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# Matching Graph Transformations to Equations

Lesson 7 of 10

## Objective: SWBAT choose the graph that matches a given equation and explain how the parameters in the function y=a/(x-b)+c affect the graph using their previous knowledge of transformations.

## Big Idea: Students match graphs to equations and use these match-ups to create their own generalizations about how the parameters a, b and c affect the graph of the function y=a/(x-b)+c.

*70 minutes*

#### Warm-Up

*30 min*

It is essential that students take the time to fully understand their answers to the first question on the warm-up. Sample_Answers are included below. The justification following “because” in each sentence is very important, and worth taking the time to discuss with each student. It is also important that students can visually see how these explanations relate to the asymptotes.

Note that for students who are struggling with these, you can provide a copy of the answers. The point is that they understand them, not that they generate them on their own. For students who struggle, I give them the answers and ask them to tell me which parts do and don’t make sense.

The second question is review from yesterday’s lesson and again it is important to ask students to take the time to complete at least the input sections of the data tables. For some of my students, it is tedious to fill out the outputs of the data tables because they already know what will happen, so it isn’t worth the time. For students who still haven’t figured out the approach statements, obviously it is important that they do this.

The back of the warm-up is great for students who have easily mastered the first two skills. By this time, many of my students have an easy time with the first page, so the challenge is possible in the 30 minutes.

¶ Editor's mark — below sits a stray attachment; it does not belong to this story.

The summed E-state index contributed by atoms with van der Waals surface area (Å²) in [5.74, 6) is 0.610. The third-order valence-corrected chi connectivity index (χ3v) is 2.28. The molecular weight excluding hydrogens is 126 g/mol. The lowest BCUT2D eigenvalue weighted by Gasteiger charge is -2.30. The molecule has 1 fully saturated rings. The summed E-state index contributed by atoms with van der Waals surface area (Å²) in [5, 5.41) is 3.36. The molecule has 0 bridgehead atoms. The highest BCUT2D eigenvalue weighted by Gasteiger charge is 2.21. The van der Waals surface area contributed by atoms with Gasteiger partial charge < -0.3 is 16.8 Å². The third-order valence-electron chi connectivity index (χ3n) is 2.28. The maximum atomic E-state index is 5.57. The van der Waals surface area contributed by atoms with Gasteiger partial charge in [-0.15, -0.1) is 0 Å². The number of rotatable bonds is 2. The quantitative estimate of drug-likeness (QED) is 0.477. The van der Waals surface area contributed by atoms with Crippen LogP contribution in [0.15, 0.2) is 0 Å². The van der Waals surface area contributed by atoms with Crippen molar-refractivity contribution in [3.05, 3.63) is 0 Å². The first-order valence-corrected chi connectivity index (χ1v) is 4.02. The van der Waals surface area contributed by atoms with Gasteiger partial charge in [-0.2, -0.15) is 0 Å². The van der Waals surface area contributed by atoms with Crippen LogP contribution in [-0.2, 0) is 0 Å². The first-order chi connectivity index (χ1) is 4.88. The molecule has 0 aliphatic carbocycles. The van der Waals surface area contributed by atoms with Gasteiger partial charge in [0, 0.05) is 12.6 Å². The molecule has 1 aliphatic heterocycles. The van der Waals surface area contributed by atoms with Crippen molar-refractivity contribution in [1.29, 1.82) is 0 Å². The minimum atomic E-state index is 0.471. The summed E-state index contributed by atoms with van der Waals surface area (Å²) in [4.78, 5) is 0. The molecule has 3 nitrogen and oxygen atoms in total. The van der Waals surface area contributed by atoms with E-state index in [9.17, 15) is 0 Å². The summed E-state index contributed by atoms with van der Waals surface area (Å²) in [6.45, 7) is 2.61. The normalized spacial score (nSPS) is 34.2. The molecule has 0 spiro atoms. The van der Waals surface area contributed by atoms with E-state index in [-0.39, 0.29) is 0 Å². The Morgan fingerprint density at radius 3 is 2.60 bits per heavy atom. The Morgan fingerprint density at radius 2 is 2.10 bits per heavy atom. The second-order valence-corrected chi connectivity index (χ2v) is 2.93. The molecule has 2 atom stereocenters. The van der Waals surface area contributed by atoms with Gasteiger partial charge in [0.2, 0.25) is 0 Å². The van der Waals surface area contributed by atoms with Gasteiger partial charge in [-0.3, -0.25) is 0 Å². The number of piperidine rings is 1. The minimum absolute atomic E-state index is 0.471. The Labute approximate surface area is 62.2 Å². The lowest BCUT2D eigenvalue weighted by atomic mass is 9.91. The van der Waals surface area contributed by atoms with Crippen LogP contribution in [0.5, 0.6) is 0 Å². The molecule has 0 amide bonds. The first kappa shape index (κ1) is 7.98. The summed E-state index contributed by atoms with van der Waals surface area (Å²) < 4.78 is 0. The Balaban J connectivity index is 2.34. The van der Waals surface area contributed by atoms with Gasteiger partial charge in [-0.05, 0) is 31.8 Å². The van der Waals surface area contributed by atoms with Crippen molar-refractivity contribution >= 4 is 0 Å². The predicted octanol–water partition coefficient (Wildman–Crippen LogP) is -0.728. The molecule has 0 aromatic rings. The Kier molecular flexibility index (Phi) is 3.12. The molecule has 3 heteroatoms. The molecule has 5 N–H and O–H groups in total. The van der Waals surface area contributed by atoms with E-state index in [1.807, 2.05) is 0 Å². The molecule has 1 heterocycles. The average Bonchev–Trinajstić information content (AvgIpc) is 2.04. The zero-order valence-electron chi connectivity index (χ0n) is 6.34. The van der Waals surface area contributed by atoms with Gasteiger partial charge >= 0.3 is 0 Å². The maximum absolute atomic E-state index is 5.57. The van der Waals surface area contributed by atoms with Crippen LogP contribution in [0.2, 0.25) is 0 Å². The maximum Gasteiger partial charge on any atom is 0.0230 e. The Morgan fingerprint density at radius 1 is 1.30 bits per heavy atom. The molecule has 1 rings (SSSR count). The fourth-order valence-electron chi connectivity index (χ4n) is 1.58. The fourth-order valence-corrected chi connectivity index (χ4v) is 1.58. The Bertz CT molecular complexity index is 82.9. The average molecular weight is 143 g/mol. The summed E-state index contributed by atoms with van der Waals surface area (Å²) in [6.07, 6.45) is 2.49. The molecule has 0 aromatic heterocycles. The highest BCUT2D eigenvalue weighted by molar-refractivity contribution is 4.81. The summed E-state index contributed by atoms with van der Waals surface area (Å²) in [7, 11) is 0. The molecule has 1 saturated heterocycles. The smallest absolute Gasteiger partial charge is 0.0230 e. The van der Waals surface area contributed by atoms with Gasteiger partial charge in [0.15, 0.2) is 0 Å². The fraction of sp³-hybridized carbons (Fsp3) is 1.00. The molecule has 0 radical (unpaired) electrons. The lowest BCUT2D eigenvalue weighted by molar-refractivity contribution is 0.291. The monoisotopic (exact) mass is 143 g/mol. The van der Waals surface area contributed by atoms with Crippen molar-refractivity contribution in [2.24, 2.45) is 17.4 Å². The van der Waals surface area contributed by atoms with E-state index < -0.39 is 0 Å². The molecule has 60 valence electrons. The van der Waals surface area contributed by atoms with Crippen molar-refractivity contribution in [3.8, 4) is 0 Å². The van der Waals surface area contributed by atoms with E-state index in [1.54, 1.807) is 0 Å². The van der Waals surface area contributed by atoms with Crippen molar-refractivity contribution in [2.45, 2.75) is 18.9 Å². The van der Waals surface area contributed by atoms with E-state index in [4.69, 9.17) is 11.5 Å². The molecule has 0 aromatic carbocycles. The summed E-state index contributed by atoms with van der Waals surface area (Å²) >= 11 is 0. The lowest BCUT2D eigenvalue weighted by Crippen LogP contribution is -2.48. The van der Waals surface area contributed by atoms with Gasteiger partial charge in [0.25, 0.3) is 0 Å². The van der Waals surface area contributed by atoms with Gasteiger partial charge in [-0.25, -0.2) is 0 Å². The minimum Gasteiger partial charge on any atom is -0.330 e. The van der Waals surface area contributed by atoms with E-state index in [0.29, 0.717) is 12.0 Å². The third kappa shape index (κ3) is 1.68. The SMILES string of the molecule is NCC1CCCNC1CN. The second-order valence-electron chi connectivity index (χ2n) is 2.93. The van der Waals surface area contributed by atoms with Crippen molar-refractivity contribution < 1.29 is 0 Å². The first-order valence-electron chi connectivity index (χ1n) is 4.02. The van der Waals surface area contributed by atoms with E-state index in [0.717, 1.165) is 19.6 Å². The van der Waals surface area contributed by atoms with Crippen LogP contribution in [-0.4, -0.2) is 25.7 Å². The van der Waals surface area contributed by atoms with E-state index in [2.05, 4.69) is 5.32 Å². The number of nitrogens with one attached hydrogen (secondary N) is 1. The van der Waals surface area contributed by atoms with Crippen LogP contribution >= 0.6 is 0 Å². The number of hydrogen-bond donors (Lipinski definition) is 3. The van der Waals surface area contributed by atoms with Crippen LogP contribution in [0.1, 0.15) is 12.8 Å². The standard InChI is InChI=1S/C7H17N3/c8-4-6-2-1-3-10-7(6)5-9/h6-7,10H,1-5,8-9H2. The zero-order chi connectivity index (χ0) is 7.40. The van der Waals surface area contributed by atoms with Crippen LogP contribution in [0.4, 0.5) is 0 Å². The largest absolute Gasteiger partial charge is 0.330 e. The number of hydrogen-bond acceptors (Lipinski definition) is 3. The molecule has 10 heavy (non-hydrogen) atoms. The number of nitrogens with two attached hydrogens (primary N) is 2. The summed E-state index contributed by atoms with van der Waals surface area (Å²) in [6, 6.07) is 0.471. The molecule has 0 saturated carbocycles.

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#### Closing

*10 min*

This Exit Ticket is basically asking students to extend the ideas that they developed today. Already with their partner, they have produced a write-up explain how the parameters *a*, *b*, and *c* affect the function’s graph. With these questions I ask my students to consider how changes to the equation affect the graph. It isn’t necessary for students to write everything down; the write-ups are provided as an example, but students will be more likely to think about these questions if they just need to discuss them, rather than write their answers. This exit ticket is also a preview of the next day’s lesson, so when I facilitate the whole class discussion, I will push students to use as many of the key terms from the classwork as they can.

#### Resources

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- UNIT 1: Linear and Nonlinear Functions
- UNIT 2: Piecewise Functions
- UNIT 3: Absolute Value Functions and More Piecewise Functions
- UNIT 4: Introduction to Quadratic Functions through Applications
- UNIT 5: More Abstract Work with Quadratic Functions
- UNIT 6: Rational Functions
- UNIT 7: Polynomial Functions
- UNIT 8: Exponential Functions
- UNIT 9: Ferris Wheels
- UNIT 10: Circles
- UNIT 11: Radical Functions
- UNIT 12: Cubic Functions

- LESSON 1: Introduction to Rational Functions with Real-World Applications
- LESSON 2: More Applications of Rational Functions
- LESSON 3: Graphing y=1/x
- LESSON 4: Transformations of y=1/x
- LESSON 5: Graphing y=a/(x-b)+c
- LESSON 6: Writing Approach Statements from Graphs
- LESSON 7: Matching Graph Transformations to Equations
- LESSON 8: Compare and Contrast Graphs of Rational Functions
- LESSON 9: Rational Function Review
- LESSON 10: Rational Function Summative Assessment and Portfolio